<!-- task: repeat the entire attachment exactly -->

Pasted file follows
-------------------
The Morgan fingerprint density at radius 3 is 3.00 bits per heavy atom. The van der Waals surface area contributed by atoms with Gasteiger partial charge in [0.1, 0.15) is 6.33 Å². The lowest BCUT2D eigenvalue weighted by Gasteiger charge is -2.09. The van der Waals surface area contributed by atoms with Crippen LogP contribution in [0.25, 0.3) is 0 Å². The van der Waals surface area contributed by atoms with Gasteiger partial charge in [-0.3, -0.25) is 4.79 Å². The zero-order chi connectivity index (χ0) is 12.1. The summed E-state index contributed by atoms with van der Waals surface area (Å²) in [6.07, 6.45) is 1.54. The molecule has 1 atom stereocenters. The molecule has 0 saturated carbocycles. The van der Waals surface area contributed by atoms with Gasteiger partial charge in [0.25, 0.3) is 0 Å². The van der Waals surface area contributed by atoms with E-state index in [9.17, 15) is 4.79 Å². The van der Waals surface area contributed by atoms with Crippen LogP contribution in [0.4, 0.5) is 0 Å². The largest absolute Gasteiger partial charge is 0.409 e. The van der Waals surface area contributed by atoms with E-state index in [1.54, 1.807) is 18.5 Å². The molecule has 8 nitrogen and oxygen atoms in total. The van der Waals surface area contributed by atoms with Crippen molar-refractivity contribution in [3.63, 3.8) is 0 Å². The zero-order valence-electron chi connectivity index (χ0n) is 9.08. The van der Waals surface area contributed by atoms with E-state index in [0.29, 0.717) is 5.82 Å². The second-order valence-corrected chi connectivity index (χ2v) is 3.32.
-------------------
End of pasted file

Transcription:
The Morgan fingerprint density at radius 3 is 3.00 bits per heavy atom. The van der Waals surface area contributed by atoms with Gasteiger partial charge in [0.1, 0.15) is 6.33 Å². The lowest BCUT2D eigenvalue weighted by Gasteiger charge is -2.09. The van der Waals surface area contributed by atoms with Crippen LogP contribution in [0.25, 0.3) is 0 Å². The van der Waals surface area contributed by atoms with Gasteiger partial charge in [-0.3, -0.25) is 4.79 Å². The zero-order chi connectivity index (χ0) is 12.1. The summed E-state index contributed by atoms with van der Waals surface area (Å²) in [6.07, 6.45) is 1.54. The molecule has 1 atom stereocenters. The molecule has 0 saturated carbocycles. The van der Waals surface area contributed by atoms with Gasteiger partial charge in [0.25, 0.3) is 0 Å². The van der Waals surface area contributed by atoms with E-state index in [9.17, 15) is 4.79 Å². The van der Waals surface area contributed by atoms with Crippen LogP contribution in [0.4, 0.5) is 0 Å². The largest absolute Gasteiger partial charge is 0.409 e. The van der Waals surface area contributed by atoms with E-state index in [1.54, 1.807) is 18.5 Å². The molecule has 8 nitrogen and oxygen atoms in total. The van der Waals surface area contributed by atoms with Crippen molar-refractivity contribution in [3.63, 3.8) is 0 Å². The zero-order valence-electron chi connectivity index (χ0n) is 9.08. The van der Waals surface area contributed by atoms with E-state index in [0.29, 0.717) is 5.82 Å². The second-order valence-corrected chi connectivity index (χ2v) is 3.32.